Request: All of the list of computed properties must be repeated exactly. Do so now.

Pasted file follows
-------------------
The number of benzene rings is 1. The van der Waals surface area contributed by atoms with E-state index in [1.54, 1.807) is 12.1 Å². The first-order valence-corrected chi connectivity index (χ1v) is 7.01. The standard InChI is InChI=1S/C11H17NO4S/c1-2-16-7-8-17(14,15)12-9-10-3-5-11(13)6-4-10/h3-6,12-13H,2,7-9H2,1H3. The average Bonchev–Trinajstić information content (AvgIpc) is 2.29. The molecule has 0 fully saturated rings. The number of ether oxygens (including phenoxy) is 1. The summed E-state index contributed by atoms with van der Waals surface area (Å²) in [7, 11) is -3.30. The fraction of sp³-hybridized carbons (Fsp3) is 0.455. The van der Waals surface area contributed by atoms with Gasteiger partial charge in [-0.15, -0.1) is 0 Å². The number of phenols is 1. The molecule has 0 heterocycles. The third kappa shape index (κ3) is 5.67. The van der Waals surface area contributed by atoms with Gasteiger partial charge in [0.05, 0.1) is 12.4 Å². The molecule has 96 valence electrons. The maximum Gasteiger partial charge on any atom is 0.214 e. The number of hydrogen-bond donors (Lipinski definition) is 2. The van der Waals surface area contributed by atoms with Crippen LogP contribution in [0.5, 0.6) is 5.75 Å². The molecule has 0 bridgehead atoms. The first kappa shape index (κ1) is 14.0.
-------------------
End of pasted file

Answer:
The number of benzene rings is 1. The van der Waals surface area contributed by atoms with E-state index in [1.54, 1.807) is 12.1 Å². The first-order valence-corrected chi connectivity index (χ1v) is 7.01. The standard InChI is InChI=1S/C11H17NO4S/c1-2-16-7-8-17(14,15)12-9-10-3-5-11(13)6-4-10/h3-6,12-13H,2,7-9H2,1H3. The average Bonchev–Trinajstić information content (AvgIpc) is 2.29. The molecule has 0 fully saturated rings. The number of ether oxygens (including phenoxy) is 1. The summed E-state index contributed by atoms with van der Waals surface area (Å²) in [7, 11) is -3.30. The fraction of sp³-hybridized carbons (Fsp3) is 0.455. The van der Waals surface area contributed by atoms with Gasteiger partial charge in [-0.15, -0.1) is 0 Å². The number of phenols is 1. The molecule has 0 heterocycles. The third kappa shape index (κ3) is 5.67. The van der Waals surface area contributed by atoms with Gasteiger partial charge in [0.05, 0.1) is 12.4 Å². The molecule has 96 valence electrons. The maximum Gasteiger partial charge on any atom is 0.214 e. The number of hydrogen-bond donors (Lipinski definition) is 2. The van der Waals surface area contributed by atoms with Crippen LogP contribution in [0.5, 0.6) is 5.75 Å². The molecule has 0 bridgehead atoms. The first kappa shape index (κ1) is 14.0.